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L.A.'s new housing chief makes $100,000 over federal cap

Controversy over pay at the L.A. housing authority is reignited with the announcement of a federal cap. But officials say $260,000 base salary won't change.

June 08, 2012|By Jessica Garrison and David Zahniser, Los Angeles Times
  • Douglas Guthrie is the executive director of the Los Angeles public housing authority. Although the federal Department of Housing and Urban Development has instituted a $155,000 cap on local executive salaraies, L.A. leaders say they'll keep Guthrie's $260,000 base salary intact.
Douglas Guthrie is the executive director of the Los Angeles public housing… (hacla.org )

Naming a new leader to Los Angeles' troubled housing authority three months ago was supposed to help calm a scandal over excessive perks and outsized pay at an agency charged with sheltering the city's poorest residents.

But this week, Los Angeles officials faced fresh questions over a pay package for the new agency chief that is more than $100,000 a year above a new limit set by the federal government.

Washington regulators this week announced a plan to permanently cap federal funding for housing authority executive salaries at $155,000 a year, acknowledging that some compensation packages had become "clearly excessive."

Nevertheless, Los Angeles officials plan to stick with the $260,000 base salary given to executive director Douglas Guthrie, saying they will get around the cap by tapping non-federal agency funds. Guthrie's compensation, agency spokesman Eric Brown said, is comparable with other "agencies within the city."

One tenants advocate called the agency's response "ridiculous," saying activists have been struggling to persuade housing officials to spend more non-federal funds on repairs at public housing projects. "If HUD wants to set a cap, they should set a firm cap, not just a symbolic cap that they know people are going to get around," said Becky Dennison, co-director of the group Los Angeles Community Action Network.

Officials from the Department of Housing and Urban Development said they do not plan to stop agencies from boosting pay with local revenue sources, such as real estate income. "HUD's overriding priority is that the money we provide be used to house low-income families," spokeswoman Donna White said.

HUD's announcement also reignited questions about the pay given to the L.A. agency's ousted former executive director, Rudolf Montiel. The federal government reported his compensation for 2010 was far higher than the $450,000 a year city officials previously acknowledged.

Montiel received $606,000 in salary and other compensation in 2010, according to HUD, which cited information obtained from Los Angeles officials. A spokesman for the city's housing authority refused to clarify the discrepancy, saying officials can't discuss Montiel's pay because of a settlement agreement reached when he left the agency. The settlement included a $1.2-million payout to Montiel, triggering an outcry from critics and some elected officials.

Montiel disputed the new federal figures. In a text message, he wrote that HUD "grossly and irresponsibly" overstated his 2010 compensation. He said his salary that year was $278,000, not counting his housing allowance and bonus and was "duly approved in public session by the [housing authority] board ... with full knowledge by HUD and consent by Mayor Villaraigosa's office."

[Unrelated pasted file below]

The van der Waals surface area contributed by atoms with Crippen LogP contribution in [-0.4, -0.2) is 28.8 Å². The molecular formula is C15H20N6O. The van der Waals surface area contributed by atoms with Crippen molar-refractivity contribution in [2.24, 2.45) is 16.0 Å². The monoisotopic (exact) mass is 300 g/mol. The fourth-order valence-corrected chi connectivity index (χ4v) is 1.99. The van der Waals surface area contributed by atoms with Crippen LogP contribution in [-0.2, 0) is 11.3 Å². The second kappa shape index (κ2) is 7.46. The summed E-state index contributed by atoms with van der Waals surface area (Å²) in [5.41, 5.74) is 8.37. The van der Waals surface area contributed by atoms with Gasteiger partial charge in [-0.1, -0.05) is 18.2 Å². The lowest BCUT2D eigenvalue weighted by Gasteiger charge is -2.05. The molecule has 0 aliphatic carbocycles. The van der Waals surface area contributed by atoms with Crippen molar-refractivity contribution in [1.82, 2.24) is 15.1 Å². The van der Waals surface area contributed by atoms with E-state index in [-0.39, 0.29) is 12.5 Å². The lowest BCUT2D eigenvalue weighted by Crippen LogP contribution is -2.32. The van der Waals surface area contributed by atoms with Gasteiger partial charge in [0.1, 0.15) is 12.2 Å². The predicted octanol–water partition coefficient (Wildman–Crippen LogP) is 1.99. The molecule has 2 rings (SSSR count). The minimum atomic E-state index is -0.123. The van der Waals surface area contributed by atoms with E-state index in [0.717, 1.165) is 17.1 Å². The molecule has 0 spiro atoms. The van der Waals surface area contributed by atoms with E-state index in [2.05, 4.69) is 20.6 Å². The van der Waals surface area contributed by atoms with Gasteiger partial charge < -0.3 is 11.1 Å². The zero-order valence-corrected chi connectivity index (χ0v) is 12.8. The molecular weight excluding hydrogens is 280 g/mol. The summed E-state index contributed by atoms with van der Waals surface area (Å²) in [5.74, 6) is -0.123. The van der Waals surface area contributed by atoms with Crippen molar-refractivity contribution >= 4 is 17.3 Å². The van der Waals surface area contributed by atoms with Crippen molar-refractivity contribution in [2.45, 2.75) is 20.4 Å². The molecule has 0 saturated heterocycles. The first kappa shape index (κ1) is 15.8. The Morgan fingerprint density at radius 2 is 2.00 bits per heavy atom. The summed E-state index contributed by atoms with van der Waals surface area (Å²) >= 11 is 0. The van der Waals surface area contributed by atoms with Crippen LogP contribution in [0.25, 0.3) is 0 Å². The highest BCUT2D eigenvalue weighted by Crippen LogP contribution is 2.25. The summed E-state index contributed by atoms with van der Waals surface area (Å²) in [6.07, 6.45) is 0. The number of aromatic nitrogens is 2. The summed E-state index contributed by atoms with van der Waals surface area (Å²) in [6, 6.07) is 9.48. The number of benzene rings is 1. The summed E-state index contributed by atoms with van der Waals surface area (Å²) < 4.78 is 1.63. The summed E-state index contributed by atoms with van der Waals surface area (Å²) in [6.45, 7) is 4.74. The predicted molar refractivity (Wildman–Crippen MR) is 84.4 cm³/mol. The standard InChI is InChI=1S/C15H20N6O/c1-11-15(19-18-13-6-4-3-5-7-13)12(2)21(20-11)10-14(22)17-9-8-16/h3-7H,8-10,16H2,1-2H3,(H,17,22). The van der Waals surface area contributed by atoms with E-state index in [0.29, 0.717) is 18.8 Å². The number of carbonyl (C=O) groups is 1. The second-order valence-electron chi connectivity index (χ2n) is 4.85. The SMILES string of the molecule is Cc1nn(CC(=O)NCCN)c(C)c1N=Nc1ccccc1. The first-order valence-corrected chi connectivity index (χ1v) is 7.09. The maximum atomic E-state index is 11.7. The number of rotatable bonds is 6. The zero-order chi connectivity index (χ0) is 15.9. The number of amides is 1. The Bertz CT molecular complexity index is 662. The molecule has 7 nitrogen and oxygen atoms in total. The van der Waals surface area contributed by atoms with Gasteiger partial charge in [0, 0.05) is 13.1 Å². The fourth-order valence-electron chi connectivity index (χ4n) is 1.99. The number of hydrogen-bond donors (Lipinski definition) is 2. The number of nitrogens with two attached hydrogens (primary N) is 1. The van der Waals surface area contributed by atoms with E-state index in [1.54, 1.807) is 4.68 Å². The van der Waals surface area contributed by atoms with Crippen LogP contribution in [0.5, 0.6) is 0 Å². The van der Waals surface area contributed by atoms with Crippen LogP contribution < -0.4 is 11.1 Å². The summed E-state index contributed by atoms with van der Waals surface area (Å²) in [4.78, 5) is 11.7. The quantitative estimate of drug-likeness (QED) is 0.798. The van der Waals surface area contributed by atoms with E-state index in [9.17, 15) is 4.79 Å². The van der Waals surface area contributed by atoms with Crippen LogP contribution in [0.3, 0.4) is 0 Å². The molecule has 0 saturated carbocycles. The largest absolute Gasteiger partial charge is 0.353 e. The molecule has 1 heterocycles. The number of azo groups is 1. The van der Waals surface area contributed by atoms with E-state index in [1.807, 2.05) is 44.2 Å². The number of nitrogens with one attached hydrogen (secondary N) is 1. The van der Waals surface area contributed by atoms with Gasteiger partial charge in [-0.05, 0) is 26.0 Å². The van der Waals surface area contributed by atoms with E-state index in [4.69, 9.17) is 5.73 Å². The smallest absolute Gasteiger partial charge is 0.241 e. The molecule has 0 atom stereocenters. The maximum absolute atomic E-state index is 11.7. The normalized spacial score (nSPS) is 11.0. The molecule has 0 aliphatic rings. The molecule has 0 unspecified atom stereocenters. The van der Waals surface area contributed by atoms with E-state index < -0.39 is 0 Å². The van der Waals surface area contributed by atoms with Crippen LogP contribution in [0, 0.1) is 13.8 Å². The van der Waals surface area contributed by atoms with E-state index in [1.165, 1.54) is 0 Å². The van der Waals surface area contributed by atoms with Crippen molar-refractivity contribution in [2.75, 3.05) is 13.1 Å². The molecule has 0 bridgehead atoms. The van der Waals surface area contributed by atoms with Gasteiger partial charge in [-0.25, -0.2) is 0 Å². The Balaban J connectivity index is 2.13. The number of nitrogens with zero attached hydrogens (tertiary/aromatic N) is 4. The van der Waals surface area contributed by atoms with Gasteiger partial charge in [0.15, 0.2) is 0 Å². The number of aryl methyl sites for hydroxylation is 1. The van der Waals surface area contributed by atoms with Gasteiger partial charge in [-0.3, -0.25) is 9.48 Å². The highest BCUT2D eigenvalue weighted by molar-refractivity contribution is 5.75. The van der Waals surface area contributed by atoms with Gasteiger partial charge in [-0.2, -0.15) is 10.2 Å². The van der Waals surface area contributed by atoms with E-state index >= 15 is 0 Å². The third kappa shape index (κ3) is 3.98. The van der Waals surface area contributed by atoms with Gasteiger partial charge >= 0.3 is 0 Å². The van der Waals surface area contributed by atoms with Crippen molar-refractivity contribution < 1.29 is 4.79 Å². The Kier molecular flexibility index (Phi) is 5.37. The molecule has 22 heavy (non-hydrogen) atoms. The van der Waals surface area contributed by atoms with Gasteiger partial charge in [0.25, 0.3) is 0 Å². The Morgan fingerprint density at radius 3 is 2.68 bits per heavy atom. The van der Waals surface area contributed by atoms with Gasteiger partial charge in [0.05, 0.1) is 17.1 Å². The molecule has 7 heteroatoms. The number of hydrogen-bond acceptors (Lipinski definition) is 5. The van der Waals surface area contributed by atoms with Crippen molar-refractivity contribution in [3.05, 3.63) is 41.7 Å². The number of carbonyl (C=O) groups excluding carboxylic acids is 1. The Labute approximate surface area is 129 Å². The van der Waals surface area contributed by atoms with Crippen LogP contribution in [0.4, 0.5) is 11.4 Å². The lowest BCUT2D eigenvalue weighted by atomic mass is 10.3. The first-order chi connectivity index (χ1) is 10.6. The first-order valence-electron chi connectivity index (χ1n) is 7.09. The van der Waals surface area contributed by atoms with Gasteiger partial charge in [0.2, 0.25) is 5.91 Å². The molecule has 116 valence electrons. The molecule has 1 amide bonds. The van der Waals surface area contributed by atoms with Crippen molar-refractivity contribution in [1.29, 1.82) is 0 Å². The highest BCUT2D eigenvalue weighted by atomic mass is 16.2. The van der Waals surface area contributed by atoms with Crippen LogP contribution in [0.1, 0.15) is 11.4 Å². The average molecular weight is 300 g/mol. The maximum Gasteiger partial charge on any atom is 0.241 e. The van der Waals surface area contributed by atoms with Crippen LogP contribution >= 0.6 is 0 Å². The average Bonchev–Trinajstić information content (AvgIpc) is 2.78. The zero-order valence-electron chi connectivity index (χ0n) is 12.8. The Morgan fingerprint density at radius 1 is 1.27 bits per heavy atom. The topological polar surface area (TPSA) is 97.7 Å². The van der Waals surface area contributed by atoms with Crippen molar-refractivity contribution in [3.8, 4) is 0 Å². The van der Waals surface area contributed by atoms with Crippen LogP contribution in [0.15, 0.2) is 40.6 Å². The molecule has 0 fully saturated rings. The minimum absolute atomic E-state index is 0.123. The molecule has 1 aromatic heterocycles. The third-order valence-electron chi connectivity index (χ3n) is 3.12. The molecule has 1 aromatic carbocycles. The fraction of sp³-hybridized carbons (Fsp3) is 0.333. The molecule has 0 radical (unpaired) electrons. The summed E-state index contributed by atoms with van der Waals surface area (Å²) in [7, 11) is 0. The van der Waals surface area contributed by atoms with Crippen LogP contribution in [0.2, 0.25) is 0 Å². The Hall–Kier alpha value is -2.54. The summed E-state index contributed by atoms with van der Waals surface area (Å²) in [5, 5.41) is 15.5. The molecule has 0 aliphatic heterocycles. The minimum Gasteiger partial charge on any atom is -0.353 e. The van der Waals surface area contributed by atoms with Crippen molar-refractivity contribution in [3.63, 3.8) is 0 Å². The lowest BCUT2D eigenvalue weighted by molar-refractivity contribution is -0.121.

On top of his 2010 salary, Montiel said he received a $50,000 bonus and a $43,200 housing allowance. Releasing the larger, inaccurate numbers, he said, is "like inciting a lynch mob after someone who did nothing wrong."

Montiel was fired last year after a bitter controversy over attempts to evict tenants who protested at his home. Before reaching a settlement on his payout, Montiel accused board members of retaliating against him for alleging that board members had "double-dipped" — been reimbursed twice — on their travel expenses.

City Controller Wendy Greuel, a mayoral candidate who is auditing the housing authority, criticized the lack of clarity on Montiel's pay package, saying it "shouldn't be a mystery."

"The reason HUD set these caps was the controversy created in Los Angeles," she said.

HUD's new report concluded that the L.A.'s housing chief's pay in 2010 was second only to Atlanta's Housing Authority president, Renee Glover. HUD said she earned $644,241, although Glover disputed those figures, saying the total was $588,850. Some of the other top earning officials, according to HUD, were in Philadelphia, San Diego and Vallejo, Calif.

Today, Guthrie's compensation package at the L.A. agency provides 27 days of vacation and sick time off, as well as 15 days of "professional time" — compensation for attending night meetings or weekend events. He also gets a car with free gas.

Guthrie declined to discuss the terms of his pay package. But Brown, his agency's spokesman, said Guthrie's compensation was based on the need to attract an "extraordinarily capable" leader for a large, complex organization.

U.S. Sen. Chuck Grassley (R-Iowa) who has criticized housing authority salaries, said he plans to talk to HUD about drafting "more meaningful limitations." One possibility may be to require housing authorities to forfeit some federal funds if they don't comply with the cap, he said in a statement.

"Federal taxpayers send between $6 billion and $7 billion to the housing authorities every year," he said. "There have to be some checks on spending."

jessica.garrison@latimes.com

david.zahniser@latimes.com

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